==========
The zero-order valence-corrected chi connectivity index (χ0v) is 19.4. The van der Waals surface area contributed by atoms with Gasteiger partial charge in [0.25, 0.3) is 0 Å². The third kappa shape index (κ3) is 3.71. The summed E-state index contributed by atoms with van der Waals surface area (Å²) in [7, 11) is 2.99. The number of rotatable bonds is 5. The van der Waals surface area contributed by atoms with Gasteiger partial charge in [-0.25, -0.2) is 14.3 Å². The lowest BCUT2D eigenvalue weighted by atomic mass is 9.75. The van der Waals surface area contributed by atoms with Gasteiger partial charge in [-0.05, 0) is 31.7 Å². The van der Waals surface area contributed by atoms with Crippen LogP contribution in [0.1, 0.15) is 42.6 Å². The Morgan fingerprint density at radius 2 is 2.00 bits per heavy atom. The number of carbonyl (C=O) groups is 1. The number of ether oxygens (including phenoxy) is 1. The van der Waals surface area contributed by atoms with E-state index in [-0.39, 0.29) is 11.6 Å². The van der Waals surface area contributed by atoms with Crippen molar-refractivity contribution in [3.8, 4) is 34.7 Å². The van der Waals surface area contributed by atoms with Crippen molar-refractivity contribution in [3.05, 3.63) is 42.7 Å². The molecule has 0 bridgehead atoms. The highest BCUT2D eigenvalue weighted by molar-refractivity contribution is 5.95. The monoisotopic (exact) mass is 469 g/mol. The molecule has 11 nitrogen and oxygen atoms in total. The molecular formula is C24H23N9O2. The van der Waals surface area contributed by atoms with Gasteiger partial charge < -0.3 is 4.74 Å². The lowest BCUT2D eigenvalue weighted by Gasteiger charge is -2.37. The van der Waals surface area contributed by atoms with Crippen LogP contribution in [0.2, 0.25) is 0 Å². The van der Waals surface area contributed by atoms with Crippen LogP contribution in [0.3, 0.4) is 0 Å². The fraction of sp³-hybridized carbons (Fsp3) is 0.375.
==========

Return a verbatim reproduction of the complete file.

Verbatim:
The zero-order valence-corrected chi connectivity index (χ0v) is 19.4. The van der Waals surface area contributed by atoms with Gasteiger partial charge in [0.25, 0.3) is 0 Å². The third kappa shape index (κ3) is 3.71. The summed E-state index contributed by atoms with van der Waals surface area (Å²) in [7, 11) is 2.99. The number of rotatable bonds is 5. The van der Waals surface area contributed by atoms with Gasteiger partial charge in [-0.25, -0.2) is 14.3 Å². The lowest BCUT2D eigenvalue weighted by atomic mass is 9.75. The van der Waals surface area contributed by atoms with Gasteiger partial charge in [-0.05, 0) is 31.7 Å². The van der Waals surface area contributed by atoms with Crippen LogP contribution in [0.1, 0.15) is 42.6 Å². The Morgan fingerprint density at radius 2 is 2.00 bits per heavy atom. The number of carbonyl (C=O) groups is 1. The number of ether oxygens (including phenoxy) is 1. The van der Waals surface area contributed by atoms with E-state index in [-0.39, 0.29) is 11.6 Å². The van der Waals surface area contributed by atoms with Crippen molar-refractivity contribution in [3.8, 4) is 34.7 Å². The van der Waals surface area contributed by atoms with Crippen molar-refractivity contribution in [3.05, 3.63) is 42.7 Å². The molecule has 0 bridgehead atoms. The highest BCUT2D eigenvalue weighted by molar-refractivity contribution is 5.95. The monoisotopic (exact) mass is 469 g/mol. The molecule has 11 nitrogen and oxygen atoms in total. The molecular formula is C24H23N9O2. The van der Waals surface area contributed by atoms with Gasteiger partial charge < -0.3 is 4.74 Å². The lowest BCUT2D eigenvalue weighted by Gasteiger charge is -2.37. The van der Waals surface area contributed by atoms with Crippen LogP contribution in [0.2, 0.25) is 0 Å². The van der Waals surface area contributed by atoms with Crippen LogP contribution in [0.3, 0.4) is 0 Å². The fraction of sp³-hybridized carbons (Fsp3) is 0.375.